FL-19: In all the madness over the Illinois primaries today, it’s been almost universally forgotten that the primary in the safely-blue 19th to replace resigned Rep. Robert Wexler is also today. It’s hardly worth a look, though, as state Sen. Ted Deutch pretty much has it locked down, having raised many times more money than anyone else and nailed down the establishment endorsements. Former Broward Co. Commissioner Ben Graber is the only other candidate of note.

IN-04: Despite the advantages that his statewide profile brings him, SoS Todd Rokita won’t have the GOP field to replace retiring Rep. Steve Buyer to himself. He’ll have to face state Sen. Brandt Hershman too. Hershman has one key advantage himself: he works as an aide to Buyer, and has Buyer’s backing.

NV-03: Here’s some good news for ex-state Sen. Joe Heck: he just got $10K to go toward his campaign against vulnerable Dem freshman Rep. Dina Titus. The bad news is: that $10K came from the PAC of John Ensign, who just won’t stop trying to make himself useful to Nevada’s other Republicans despite the fact that he’s about as popular as shingles right now. But then Heck got some more good news: he won’t face a seriously contested primary, as self-funding businessman Rob Lauer dropped his teabaggish challenge to Heck to run for SoS instead.

NY-13: A lot of people are asking who Michael Grimm is, after he banked over $300K last quarter to go up against Democratic Rep. Michael McMahon. He’s a former FBI agent, who apparently has a lot of friends in high places… in places outside of his district. Only $3,500 of that amount came from within the actual district, and $2,000 of that was from Staten Island Republican guru Guy Molinari.

NY-14: Live by the primary challenge, die by the primary challenge. Rep. Carolyn Maloney now faces one of her own, a well-funded challenge from the apparent right from 30-something attorney Reshma Saujani, who has previously raised serious dollars within the Indian-American community for other Democratic candidates. Saujani, believe it or not, is running on an unashamedly pro-Wall Street platform (although this is maybe the one district in the country where that might still work).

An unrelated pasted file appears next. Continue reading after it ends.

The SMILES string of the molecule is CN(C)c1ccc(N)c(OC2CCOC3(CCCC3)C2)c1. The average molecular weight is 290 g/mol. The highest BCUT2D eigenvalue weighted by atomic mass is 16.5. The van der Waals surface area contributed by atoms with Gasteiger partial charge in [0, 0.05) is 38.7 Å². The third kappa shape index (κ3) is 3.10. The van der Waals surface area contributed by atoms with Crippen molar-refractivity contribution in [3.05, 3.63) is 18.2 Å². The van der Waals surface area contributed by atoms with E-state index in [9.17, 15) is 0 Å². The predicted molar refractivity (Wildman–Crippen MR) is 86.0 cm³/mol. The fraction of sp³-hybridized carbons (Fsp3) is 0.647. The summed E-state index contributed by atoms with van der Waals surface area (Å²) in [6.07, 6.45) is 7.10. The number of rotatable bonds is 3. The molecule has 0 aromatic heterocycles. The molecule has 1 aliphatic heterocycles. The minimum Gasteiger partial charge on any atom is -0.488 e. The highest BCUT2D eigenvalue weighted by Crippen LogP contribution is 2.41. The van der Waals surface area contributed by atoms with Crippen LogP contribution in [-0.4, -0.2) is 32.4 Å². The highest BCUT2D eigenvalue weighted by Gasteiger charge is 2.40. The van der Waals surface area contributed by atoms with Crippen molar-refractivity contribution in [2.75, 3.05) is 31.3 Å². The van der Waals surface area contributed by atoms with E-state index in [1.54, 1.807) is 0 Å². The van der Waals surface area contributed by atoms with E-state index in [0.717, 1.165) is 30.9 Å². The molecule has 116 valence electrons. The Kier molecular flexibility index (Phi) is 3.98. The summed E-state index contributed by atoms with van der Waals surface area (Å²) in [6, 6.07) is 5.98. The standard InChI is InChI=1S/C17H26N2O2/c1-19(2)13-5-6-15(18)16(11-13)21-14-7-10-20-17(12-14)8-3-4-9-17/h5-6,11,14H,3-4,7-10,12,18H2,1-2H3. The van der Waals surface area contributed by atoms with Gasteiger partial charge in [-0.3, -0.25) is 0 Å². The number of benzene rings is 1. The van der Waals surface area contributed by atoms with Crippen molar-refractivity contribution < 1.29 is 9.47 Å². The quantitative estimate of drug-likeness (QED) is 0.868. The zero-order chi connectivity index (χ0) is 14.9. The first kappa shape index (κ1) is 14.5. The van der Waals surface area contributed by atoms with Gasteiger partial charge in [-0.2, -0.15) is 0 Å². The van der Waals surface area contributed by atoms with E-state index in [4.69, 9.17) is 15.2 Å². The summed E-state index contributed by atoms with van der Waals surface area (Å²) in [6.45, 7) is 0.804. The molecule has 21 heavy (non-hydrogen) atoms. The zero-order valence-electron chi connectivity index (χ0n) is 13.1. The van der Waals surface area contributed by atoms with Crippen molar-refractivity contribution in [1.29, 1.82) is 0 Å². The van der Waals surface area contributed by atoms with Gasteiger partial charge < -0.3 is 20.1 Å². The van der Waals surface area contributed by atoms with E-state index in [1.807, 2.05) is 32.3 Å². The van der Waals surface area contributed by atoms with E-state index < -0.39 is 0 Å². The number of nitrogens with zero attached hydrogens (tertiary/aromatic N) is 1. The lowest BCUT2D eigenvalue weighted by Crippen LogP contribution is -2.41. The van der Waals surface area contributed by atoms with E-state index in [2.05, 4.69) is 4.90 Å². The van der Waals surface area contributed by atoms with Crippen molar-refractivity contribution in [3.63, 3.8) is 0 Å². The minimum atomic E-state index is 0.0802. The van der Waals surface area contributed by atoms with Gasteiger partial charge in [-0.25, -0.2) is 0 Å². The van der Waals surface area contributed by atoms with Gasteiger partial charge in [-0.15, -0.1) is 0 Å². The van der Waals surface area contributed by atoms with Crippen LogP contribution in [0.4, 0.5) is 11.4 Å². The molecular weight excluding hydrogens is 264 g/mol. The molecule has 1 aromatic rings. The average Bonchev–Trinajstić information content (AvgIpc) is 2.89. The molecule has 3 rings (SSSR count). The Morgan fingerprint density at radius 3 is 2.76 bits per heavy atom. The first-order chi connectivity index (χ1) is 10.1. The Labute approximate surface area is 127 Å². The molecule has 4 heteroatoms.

PA-06: Two more prominent local Democrats who had endorsed Doug Pike when he was the only game in town have switched their endorsements to Manan Trivedi instead. Significantly, they’re both in Berks County (which is also where Trivedi is from, and which is where Dems have tended to run the weakest in the district in the past): Reading mayor Tom McMahon and Berks Co. Commissioner Kevin Barnhardt.

TN-01: Would you believe that there’s a Republican who lost in one of the wave elections who isn’t running for something this year? However, before you get too excited, it’s ex-Rep. David Davis, who’d been mulling a third matchup against Rep. Phil Roe, who knocked him off in a GOP primary in this super-red district in eastern Tennessee. The not-insane Roe may be the best we can hope for in this district, especially compared with Davis, who’d been making outreach to the local teabaggers in preparation for another run.

WV-03: A credible challenger to Democratic Rep. Nick Rahall sneaked under the rope at the filing deadline: former state Supreme Court justice Elliott Maynard. Maynard was, until recently, a Democrat, but switched parties pushed along largely by his perception of Democrats’ anti-coal environmental policies (and no doubt also influenced by West Virginia’s reddish turn over the last decade).

OH-SoS: This was painless and easy: not only did a more progressive alternative to conservative state Rep. Jennifer Garrison get into the Secretary of State race – Franklin Co. Court Clerk Maryellen O’Shaughnessy – but she won’t even face a contested primary. Getting the message that her establishment support was practically nil, Garrison got out of the race. Meanwhile, on the Republican side, the GOP establishment seems to have settled the trouble it was having finding a replacement Auditor candidate after Mary Taylor ditched the job to run for Lt. Governor. They got Delaware Co. Prosecutor Kevin Yost to switch over from the AG’s race, where he was facing ex-Sen. Mike DeWine in a primary. That caused a lot of consternation among the state’s right-wingers, though – they were looking forward to Yost picking off the unacceptably moderate (and generally underwhelming) DeWine in the primary. Both the SoS and Auditor positions are key from a redistricting perspective, as along with the Governor they control the state’s legislative redistricting process.